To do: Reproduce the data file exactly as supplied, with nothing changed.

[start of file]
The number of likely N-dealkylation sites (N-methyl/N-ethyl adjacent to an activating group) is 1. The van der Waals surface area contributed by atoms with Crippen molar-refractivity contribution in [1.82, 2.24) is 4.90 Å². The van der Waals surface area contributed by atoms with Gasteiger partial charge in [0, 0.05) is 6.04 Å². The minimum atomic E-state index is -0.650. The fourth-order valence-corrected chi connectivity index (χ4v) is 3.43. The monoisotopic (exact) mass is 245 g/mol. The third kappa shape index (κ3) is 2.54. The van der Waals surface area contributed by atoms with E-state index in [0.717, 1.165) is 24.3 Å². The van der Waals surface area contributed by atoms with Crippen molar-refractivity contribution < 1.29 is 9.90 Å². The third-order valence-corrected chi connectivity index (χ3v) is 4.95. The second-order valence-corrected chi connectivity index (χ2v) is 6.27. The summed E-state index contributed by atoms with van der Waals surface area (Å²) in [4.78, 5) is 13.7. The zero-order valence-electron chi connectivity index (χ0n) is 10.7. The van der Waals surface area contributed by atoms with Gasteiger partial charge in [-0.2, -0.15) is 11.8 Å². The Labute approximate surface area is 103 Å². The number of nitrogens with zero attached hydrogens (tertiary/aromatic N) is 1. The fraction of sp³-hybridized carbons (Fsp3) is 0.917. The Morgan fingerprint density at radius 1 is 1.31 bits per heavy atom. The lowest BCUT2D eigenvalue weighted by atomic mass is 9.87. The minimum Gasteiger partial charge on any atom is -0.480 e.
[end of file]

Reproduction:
The number of likely N-dealkylation sites (N-methyl/N-ethyl adjacent to an activating group) is 1. The van der Waals surface area contributed by atoms with Crippen molar-refractivity contribution in [1.82, 2.24) is 4.90 Å². The van der Waals surface area contributed by atoms with Gasteiger partial charge in [0, 0.05) is 6.04 Å². The minimum atomic E-state index is -0.650. The fourth-order valence-corrected chi connectivity index (χ4v) is 3.43. The monoisotopic (exact) mass is 245 g/mol. The third kappa shape index (κ3) is 2.54. The van der Waals surface area contributed by atoms with E-state index in [0.717, 1.165) is 24.3 Å². The van der Waals surface area contributed by atoms with Crippen molar-refractivity contribution < 1.29 is 9.90 Å². The third-order valence-corrected chi connectivity index (χ3v) is 4.95. The second-order valence-corrected chi connectivity index (χ2v) is 6.27. The summed E-state index contributed by atoms with van der Waals surface area (Å²) in [4.78, 5) is 13.7. The zero-order valence-electron chi connectivity index (χ0n) is 10.7. The van der Waals surface area contributed by atoms with Gasteiger partial charge in [-0.2, -0.15) is 11.8 Å². The Labute approximate surface area is 103 Å². The number of nitrogens with zero attached hydrogens (tertiary/aromatic N) is 1. The fraction of sp³-hybridized carbons (Fsp3) is 0.917. The Morgan fingerprint density at radius 1 is 1.31 bits per heavy atom. The lowest BCUT2D eigenvalue weighted by atomic mass is 9.87. The minimum Gasteiger partial charge on any atom is -0.480 e.